See the Strings?
One of the themes I drum on is the gift that comes with a broad range of experiences, learning, or interests. If you’re lucky enough to have any of these and you are paying attention to current events and trends, you see how today more than ever we have a dynamic existence; all aspects of society connect and affect each other: it is like a mobile where you see the strings connecting the hanging pieces, but the relationships are not always linear.
Yesterday I saw an article about how social moods are disrupting the election prospects with Trump and Sanders emerging as non-traditional players, the uncertainty around which is disrupting the stock market. Politics and economics are two sides of the same coin, of course. And the social mood is reflected in the themes of popular culture. In addition to the numerous TV shows that feature it, three of this year’s most popular films carry the survival theme: The Martian is, at its core, a survival film. Add to that my recent experience (see review) of two films set in the harsh American Frontier, The Revenant and The Hateful Eight, and you’re tempted to store fresh water, buy cases of powdered milk, and raise chickens.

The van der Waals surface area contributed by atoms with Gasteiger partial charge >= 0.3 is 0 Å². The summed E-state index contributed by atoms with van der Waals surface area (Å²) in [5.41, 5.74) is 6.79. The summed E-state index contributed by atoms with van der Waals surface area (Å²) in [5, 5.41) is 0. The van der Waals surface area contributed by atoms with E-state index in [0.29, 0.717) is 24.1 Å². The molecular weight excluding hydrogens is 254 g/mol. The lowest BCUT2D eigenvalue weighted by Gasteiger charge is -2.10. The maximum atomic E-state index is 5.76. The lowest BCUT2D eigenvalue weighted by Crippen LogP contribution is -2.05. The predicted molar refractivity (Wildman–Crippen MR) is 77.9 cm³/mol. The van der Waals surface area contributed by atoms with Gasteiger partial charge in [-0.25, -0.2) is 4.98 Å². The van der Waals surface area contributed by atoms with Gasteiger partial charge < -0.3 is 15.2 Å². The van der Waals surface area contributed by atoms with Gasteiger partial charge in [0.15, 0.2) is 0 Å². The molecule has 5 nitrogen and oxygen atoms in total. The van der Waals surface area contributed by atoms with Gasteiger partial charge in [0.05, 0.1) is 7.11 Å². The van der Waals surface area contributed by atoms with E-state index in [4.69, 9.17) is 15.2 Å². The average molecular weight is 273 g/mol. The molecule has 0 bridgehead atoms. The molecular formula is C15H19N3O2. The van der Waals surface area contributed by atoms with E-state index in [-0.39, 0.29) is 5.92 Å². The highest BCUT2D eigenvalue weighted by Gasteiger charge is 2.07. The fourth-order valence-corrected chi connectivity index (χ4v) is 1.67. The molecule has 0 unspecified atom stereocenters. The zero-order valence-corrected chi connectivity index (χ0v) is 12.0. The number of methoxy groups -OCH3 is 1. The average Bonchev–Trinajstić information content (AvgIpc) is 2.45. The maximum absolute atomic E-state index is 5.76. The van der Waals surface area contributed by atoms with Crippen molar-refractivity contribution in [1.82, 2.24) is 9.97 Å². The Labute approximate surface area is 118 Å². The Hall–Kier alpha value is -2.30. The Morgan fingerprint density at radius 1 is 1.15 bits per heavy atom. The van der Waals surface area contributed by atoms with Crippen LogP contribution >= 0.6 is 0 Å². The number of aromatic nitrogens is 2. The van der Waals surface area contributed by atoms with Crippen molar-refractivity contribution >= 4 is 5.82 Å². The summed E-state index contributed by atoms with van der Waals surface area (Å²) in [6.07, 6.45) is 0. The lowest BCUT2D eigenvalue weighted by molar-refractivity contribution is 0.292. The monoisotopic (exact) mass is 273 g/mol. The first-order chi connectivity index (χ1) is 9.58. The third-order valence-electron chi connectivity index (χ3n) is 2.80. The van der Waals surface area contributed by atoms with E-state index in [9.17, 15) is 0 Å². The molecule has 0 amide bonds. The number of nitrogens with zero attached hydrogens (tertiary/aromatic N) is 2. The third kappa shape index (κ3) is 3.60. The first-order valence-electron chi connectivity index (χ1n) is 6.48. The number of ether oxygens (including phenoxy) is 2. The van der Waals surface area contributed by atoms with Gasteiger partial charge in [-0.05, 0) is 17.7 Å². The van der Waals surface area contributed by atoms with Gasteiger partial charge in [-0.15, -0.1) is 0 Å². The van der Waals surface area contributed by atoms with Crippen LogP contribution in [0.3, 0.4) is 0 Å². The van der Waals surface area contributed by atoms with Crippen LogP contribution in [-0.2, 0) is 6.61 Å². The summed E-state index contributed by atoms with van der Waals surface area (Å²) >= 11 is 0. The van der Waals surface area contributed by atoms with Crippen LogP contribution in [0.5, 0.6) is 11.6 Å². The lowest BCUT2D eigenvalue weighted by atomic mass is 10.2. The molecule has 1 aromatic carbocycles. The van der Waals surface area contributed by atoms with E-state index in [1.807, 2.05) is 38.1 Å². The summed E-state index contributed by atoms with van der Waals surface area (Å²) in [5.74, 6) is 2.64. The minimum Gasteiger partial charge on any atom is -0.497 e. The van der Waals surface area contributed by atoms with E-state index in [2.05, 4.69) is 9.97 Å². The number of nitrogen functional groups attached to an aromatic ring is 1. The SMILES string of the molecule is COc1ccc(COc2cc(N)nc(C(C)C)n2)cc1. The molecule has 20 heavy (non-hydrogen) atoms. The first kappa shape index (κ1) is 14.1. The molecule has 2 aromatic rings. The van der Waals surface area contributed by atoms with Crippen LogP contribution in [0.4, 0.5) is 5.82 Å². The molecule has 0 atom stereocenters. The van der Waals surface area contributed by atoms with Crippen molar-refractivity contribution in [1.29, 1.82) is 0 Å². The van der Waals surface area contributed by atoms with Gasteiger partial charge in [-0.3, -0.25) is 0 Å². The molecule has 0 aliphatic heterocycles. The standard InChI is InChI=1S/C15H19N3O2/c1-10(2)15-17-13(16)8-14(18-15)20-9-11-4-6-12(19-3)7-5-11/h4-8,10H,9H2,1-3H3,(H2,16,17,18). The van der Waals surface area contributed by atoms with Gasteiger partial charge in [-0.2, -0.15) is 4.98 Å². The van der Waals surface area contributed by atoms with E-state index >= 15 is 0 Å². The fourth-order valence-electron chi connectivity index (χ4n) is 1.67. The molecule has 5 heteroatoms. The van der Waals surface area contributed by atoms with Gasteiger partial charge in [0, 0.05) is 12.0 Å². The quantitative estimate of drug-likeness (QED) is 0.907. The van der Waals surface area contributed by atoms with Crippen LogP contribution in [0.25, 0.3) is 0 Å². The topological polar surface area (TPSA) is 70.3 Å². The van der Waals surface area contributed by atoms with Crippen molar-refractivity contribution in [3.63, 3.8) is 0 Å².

Don’t misunderstand me; I watch the show first. THEN I think about it. But if you keep an eye out for patterns in social phenomena, you are more likely to see them. Some people I follow (Robert Prechter et al) have created a study they call “Socionomics,” and it deals with preciously these connections between the social and economic environments. Their ideas have been gaining credibility and a larger audience in the last several years. The application for them is to be able to project developing social phenomena into forecasting and predictions economically.
If you suspect that the culture we consume is emitting narratives that validate the human experience and possibly offer clues about the future, you are more likely to see the strings which make the puppets dance.